WHEN THE ENGLISH expelled their Jews in 1290, they inaugurated a policy which spread widely over the next two centuries. In 1492 Ferdinand and Isabella's edict of banishment forced thousands from a homeland where they had known great security and prosperity. Sicily and Sardinia, Navarre, Provence and Naples followed suit. By the mid-sixteenth century, Jews had been evicted from much of western Europe. A few existed on sufferance, while many others converted or went underground as Marranos and New Christians, preserving their customs behind a Catholic facade. The centre of gravity of the Jewish world shifted eastwards—to the safe havens of Poland and the Ottoman domains.
In Spain itself not everyone favoured the expulsions. (Perhaps this was why a different policy was chosen towards the far more numerous Muslims of Andalucia who were forcibly converted, and only expelled much later.) "Many were of the opinion," wrote the scholar and Inquisitor Jeronimo de Zurita, "that the king was making a mistake to throw out of his realms people who were so industrious and hard-working, and so outstanding in his realms both in number and esteem as well as in dedication to making money." A later generation of Inquisitors feared that the Jews who had been driven out "took with them the substance and wealth of these realms, transferring to our enemies the trade and commerce of which they are the proprietors not only in Europe but throughout the world."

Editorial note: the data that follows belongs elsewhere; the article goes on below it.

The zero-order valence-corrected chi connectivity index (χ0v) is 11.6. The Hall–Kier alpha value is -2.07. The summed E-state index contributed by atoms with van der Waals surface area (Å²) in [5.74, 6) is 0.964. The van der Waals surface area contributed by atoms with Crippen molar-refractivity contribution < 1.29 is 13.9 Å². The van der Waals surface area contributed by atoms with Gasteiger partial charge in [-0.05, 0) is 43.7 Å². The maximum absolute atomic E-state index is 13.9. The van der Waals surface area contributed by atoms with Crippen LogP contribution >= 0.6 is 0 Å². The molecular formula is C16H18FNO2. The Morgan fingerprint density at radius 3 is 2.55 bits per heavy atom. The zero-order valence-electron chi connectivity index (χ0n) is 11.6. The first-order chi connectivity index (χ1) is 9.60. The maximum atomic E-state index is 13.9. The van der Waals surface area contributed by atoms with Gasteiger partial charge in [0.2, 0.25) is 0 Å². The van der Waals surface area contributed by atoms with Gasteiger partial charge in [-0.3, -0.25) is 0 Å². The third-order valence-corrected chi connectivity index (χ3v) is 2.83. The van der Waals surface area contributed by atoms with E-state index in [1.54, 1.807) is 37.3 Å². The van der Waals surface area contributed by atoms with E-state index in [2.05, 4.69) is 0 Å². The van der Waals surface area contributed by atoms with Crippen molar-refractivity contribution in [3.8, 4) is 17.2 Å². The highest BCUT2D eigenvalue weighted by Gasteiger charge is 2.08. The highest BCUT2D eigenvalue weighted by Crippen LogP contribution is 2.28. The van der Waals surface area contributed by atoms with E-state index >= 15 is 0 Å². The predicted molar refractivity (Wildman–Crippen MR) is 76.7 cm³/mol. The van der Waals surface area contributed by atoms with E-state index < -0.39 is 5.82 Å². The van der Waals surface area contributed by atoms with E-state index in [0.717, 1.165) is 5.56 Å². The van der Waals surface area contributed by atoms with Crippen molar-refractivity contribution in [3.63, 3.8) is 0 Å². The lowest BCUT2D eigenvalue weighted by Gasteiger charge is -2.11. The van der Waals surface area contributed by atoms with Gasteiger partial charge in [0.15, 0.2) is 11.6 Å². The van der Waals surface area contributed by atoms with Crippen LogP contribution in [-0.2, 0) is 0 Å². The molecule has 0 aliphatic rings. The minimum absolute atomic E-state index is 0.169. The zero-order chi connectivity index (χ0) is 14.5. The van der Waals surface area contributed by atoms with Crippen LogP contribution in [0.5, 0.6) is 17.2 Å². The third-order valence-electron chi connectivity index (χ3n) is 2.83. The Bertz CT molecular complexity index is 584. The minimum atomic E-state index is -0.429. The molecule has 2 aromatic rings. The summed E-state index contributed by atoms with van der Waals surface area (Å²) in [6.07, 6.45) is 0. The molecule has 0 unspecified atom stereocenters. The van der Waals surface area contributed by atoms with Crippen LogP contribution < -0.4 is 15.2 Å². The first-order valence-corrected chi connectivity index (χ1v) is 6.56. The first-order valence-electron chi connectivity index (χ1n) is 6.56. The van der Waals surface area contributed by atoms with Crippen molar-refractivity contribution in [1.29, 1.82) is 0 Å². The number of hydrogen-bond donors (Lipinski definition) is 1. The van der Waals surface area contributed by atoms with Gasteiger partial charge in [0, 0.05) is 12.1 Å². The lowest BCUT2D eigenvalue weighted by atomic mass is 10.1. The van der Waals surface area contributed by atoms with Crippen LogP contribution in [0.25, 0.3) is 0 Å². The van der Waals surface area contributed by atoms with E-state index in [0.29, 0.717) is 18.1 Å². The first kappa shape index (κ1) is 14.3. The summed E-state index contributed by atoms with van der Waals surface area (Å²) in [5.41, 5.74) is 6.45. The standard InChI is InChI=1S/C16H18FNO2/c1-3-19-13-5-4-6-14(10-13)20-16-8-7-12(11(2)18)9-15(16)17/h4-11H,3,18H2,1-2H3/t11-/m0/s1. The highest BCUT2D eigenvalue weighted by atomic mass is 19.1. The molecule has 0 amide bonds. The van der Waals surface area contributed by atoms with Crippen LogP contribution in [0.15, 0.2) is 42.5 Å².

The expulsion of the Jews formed part of a bitter struggle for power between Islam and Catholicism. One might almost see this as the contest to reunify the Roman Empire between the two great monotheistic religions that had succeeded it: on the one side, the Spanish Catholic monarchs of the Holy Roman Empire; on the other, the Ottoman sultans, themselves heirs to the Roman Empire of the East, and rulers of the largest and most powerful Muslim empire in the world. Its climax, in the sixteenth century, pitted Charles V, possessor of the imperial throne of Germany and ruler of the Netherlands, the Austrian lands, the Spanish monarchy and its possessions in Sicily and Naples, Mexico and Peru, against Suleyman the Magnificent, who held undisputed sway from Hungary to Yemen, from Algiers to Baghdad. Ottoman forces had swept north to the gates of Vienna and conquered the Arab lands while Ottoman navies clashed with the Holy League in the Mediterranean and captured Rhodes, Cyprus and Tunis, wintered in Toulon, seized Nice and terrorized the Italian coast. The Habsburgs looked for an ally in Persia; the French and English approached the Porte. It was an early modern world war.
16 October 2009
Religious Cleansings and an Early Modern World War
From Salonica, City of Ghosts: Christians, Muslims and Jews, 1430-1950, by Mark Mazower (Vintage, 2006), pp. 47-48: